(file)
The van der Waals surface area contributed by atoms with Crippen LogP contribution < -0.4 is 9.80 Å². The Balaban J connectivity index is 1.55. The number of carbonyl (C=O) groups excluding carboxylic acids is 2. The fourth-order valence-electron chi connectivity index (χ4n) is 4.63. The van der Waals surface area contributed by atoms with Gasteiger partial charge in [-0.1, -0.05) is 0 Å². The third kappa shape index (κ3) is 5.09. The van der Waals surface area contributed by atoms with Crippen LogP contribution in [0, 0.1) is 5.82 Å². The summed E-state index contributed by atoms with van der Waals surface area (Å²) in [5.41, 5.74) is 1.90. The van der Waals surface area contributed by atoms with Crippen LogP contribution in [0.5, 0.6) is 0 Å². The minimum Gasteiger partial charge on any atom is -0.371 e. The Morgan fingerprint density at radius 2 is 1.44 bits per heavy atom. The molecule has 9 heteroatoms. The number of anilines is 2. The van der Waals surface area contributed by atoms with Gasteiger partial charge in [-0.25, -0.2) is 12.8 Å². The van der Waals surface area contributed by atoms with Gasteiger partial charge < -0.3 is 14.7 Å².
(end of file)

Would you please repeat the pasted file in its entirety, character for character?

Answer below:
The van der Waals surface area contributed by atoms with Crippen LogP contribution < -0.4 is 9.80 Å². The Balaban J connectivity index is 1.55. The number of carbonyl (C=O) groups excluding carboxylic acids is 2. The fourth-order valence-electron chi connectivity index (χ4n) is 4.63. The van der Waals surface area contributed by atoms with Gasteiger partial charge in [-0.1, -0.05) is 0 Å². The third kappa shape index (κ3) is 5.09. The van der Waals surface area contributed by atoms with Crippen LogP contribution in [0, 0.1) is 5.82 Å². The summed E-state index contributed by atoms with van der Waals surface area (Å²) in [5.41, 5.74) is 1.90. The van der Waals surface area contributed by atoms with Crippen LogP contribution in [0.5, 0.6) is 0 Å². The minimum Gasteiger partial charge on any atom is -0.371 e. The Morgan fingerprint density at radius 2 is 1.44 bits per heavy atom. The molecule has 9 heteroatoms. The number of anilines is 2. The van der Waals surface area contributed by atoms with Gasteiger partial charge in [-0.25, -0.2) is 12.8 Å². The van der Waals surface area contributed by atoms with Gasteiger partial charge < -0.3 is 14.7 Å².